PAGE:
Monday, February 21, 2011

A quantum shift

When in the course of human events; again a sentence I repeated last week. This, however is for a different resolve. We are witnessing possibly a fundamental shift in the political landscape in the middle east, a portion of our world that has more than seen it's share of turmoil.

What started out as an uprising in a small, impoverished country has spread to multiple nations that have endured authoritarian rule for decades. Often these countries have been subservient to a ruler that has supported a small ruling class from the profits of exporting oil. A people held down is often a powder keg waiting to erupt. On the surface the pains of servitude appear rooted in wealth, or lack thereof. But I believe something else has finally bubbled to the surface: freedoms.

America has often been the whipping-boy for many of these leaders. Some, we have even supported, using them as a hedge against others; the lesser of two evils as it were. Others have been the harbingers of terrorism and have overtly or covertly worked against the United States. Perhaps what we have grown to take for granted has simmered as resentment from those now challenging their governments. Freedom and the western way of life seems to have crept into a world, a world we see only through the newscasts, a world that is alien to many of us.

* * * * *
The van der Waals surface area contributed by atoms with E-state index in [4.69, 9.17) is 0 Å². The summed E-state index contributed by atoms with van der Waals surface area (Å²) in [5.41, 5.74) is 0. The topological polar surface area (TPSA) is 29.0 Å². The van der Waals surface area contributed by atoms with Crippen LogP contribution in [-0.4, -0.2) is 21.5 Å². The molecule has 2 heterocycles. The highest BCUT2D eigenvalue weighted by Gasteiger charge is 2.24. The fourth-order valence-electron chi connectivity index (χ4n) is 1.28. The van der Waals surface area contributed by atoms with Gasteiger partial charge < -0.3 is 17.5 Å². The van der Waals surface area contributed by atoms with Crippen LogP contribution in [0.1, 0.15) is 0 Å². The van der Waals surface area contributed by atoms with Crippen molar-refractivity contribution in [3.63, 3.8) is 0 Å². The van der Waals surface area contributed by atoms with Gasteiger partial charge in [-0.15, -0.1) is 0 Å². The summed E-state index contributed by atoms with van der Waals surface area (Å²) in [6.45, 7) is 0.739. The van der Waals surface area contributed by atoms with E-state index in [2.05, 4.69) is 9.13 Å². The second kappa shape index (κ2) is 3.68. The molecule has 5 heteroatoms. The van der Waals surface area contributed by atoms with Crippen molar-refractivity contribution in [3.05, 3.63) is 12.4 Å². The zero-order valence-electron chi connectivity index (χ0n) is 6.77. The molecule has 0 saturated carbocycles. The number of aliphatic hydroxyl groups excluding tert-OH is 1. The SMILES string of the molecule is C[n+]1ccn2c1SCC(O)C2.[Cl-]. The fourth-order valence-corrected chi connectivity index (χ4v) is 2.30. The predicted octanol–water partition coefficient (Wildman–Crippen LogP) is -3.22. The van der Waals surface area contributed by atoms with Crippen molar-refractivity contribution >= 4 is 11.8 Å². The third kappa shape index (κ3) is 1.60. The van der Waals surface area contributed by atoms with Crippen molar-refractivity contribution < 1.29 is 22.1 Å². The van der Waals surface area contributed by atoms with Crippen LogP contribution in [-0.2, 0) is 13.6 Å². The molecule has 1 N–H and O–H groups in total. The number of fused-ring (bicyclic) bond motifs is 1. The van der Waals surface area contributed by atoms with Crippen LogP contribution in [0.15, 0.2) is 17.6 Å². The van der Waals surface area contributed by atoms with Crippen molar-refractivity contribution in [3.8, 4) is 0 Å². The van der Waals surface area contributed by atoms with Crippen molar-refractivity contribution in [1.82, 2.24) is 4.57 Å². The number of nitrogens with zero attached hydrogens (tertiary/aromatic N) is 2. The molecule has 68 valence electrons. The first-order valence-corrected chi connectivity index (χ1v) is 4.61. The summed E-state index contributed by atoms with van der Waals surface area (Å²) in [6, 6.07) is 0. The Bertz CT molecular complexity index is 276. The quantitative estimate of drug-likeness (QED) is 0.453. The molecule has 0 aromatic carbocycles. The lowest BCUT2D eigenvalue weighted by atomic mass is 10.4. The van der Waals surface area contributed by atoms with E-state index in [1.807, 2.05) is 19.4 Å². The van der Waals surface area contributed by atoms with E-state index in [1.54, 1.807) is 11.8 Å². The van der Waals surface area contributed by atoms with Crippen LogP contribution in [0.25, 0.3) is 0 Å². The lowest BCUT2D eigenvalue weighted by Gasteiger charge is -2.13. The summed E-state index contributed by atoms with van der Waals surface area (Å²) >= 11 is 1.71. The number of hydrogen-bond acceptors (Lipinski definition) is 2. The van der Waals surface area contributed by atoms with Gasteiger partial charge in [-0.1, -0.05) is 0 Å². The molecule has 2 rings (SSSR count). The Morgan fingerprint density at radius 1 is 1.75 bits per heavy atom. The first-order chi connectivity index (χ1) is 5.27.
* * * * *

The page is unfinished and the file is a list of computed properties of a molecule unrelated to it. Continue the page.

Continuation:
Things though are not always as they seem. Until the eighties Shah Mohammad Reza Pahlavi ruled Iran with an iron fist. He was overthrown by a popular uprising led from without. What began as a popular movement inspired by religious radicals (we would now call them) simply supplanted one autocrat for another which was at least as brutal as the one it replaced.

There is no way of knowing how the current struggles will unfold. This could be a minor blip in the ongoing struggle that has enshrouded this region for centuries or it could be the start of a true democratic revolution. Likely it will become something more in the middle. I hope we are seeing the seeds of nations who wish to enter the world community and take their place as brothers and not bullies. Only time will tell; lets hope these small steps are only positive and one step forward does not necessitate two steps back.


  1. I hope it is a positive beginning. Too many radical fundamentalists in that part of the world for me to believe a more open society would actually result.

  2. We were hoping to go to Egypt for our 10th Anniversary next year...think we'll wait on that trip. Maybe by our 25th anniversary it will be a true Democracy?? Here's hoping.